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New system turns carbon dioxide emissions into fuel

Scientists have been working to combat atmospheric carbon dioxide emissions, which are set to continue to rise in 2017. Biofuels, electric cars, and renewable energy sources are becoming more and more mainstream, all in the hopes of reducing greenhouse gas emissions and combating climate change.

Now, new research has discovered a way to convert carbon dioxide emissions into fuel for cars, trucks, and planes.

The system was developed by Massachusetts Institute of Technology researchers and could be used to turn carbon dioxide emissions from power plants into fuel while filtering out oxygen.

The fuel could work in all manner of vehicles and would also help stop the influx of carbon levels in the atmosphere. Turning carbon dioxide emissions into fuel and chemicals is part of a group of technologies called carbon capture, utilization, and storage.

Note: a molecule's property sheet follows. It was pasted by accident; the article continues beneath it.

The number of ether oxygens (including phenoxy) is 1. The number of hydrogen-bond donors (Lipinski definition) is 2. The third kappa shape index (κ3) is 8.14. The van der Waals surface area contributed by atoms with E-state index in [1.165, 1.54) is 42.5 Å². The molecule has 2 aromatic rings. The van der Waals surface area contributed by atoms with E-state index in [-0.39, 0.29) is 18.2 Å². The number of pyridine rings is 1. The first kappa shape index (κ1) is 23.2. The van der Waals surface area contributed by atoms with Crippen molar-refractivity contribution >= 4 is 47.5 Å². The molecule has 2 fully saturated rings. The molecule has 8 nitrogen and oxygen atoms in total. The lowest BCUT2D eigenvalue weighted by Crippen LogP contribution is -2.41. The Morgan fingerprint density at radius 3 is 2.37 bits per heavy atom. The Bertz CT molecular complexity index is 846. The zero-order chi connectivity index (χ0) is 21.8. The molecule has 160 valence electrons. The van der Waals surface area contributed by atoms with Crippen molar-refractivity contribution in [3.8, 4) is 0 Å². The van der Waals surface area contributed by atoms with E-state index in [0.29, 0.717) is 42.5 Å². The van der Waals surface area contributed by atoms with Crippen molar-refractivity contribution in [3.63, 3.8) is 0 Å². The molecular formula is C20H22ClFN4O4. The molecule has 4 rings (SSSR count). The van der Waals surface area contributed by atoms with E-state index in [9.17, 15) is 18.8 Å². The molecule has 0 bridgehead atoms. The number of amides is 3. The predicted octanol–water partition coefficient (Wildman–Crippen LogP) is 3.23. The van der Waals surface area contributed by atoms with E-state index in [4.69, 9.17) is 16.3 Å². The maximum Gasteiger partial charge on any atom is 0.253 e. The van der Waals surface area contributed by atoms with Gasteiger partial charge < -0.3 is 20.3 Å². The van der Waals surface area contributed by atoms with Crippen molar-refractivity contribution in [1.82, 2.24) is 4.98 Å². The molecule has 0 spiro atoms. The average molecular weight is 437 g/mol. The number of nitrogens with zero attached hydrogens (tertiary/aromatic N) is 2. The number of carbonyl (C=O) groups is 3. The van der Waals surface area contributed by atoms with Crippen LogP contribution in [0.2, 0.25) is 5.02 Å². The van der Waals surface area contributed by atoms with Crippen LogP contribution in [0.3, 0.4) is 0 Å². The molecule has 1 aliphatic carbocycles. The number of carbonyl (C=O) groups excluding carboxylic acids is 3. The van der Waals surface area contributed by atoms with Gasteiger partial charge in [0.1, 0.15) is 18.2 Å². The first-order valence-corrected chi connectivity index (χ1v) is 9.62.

The MIT team created a membrane-based system that is made of a compound of lanthanum, calcium, and iron oxide. The membrane filters out oxygen from carbon dioxide leaving behind carbon monoxide which can then be used a source of fuel.

The researchers created an energy efficient method of pulling the oxygen away by using hydrogen or methane which draws oxygen through the membrane. Once separate, the oxygen can’t recombine with the carbon monoxide.

The MIT team are confident that their system works and are continually monitoring oxygen flow rates across the membrane.  

The membrane is suited for any level of carbon dioxide, but the higher the concentration, the better.

The new system presents exciting alternatives for reducing greenhouse gas emissions by essentially recycling CO2 and turning it into fuel.

By Kay Vandette, Staff Writer

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